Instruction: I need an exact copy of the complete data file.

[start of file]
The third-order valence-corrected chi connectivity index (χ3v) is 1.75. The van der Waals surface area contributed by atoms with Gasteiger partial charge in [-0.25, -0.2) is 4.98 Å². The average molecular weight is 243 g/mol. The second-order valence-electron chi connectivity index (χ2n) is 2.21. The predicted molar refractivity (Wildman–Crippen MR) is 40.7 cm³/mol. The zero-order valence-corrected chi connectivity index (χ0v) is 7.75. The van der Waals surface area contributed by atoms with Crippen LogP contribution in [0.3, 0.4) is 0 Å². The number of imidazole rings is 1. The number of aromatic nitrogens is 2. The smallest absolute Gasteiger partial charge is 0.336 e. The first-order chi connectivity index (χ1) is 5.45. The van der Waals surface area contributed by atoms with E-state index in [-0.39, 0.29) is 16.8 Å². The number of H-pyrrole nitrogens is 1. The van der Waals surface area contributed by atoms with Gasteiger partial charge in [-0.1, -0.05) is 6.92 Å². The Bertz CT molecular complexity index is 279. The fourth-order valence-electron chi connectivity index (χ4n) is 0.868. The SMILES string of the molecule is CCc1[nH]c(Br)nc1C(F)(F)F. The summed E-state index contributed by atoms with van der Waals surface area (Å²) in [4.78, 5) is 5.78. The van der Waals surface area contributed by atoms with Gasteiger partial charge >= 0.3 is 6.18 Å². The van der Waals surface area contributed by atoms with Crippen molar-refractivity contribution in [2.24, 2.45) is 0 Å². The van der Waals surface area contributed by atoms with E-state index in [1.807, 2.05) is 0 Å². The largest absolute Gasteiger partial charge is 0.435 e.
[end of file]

The third-order valence-corrected chi connectivity index (χ3v) is 1.75. The van der Waals surface area contributed by atoms with Gasteiger partial charge in [-0.25, -0.2) is 4.98 Å². The average molecular weight is 243 g/mol. The second-order valence-electron chi connectivity index (χ2n) is 2.21. The predicted molar refractivity (Wildman–Crippen MR) is 40.7 cm³/mol. The zero-order valence-corrected chi connectivity index (χ0v) is 7.75. The van der Waals surface area contributed by atoms with Crippen LogP contribution in [0.3, 0.4) is 0 Å². The number of imidazole rings is 1. The number of aromatic nitrogens is 2. The smallest absolute Gasteiger partial charge is 0.336 e. The first-order chi connectivity index (χ1) is 5.45. The van der Waals surface area contributed by atoms with E-state index in [-0.39, 0.29) is 16.8 Å². The number of H-pyrrole nitrogens is 1. The van der Waals surface area contributed by atoms with Gasteiger partial charge in [-0.1, -0.05) is 6.92 Å². The Bertz CT molecular complexity index is 279. The fourth-order valence-electron chi connectivity index (χ4n) is 0.868. The SMILES string of the molecule is CCc1[nH]c(Br)nc1C(F)(F)F. The summed E-state index contributed by atoms with van der Waals surface area (Å²) in [4.78, 5) is 5.78. The van der Waals surface area contributed by atoms with Gasteiger partial charge >= 0.3 is 6.18 Å². The van der Waals surface area contributed by atoms with Crippen molar-refractivity contribution in [2.24, 2.45) is 0 Å². The van der Waals surface area contributed by atoms with E-state index in [1.807, 2.05) is 0 Å². The largest absolute Gasteiger partial charge is 0.435 e.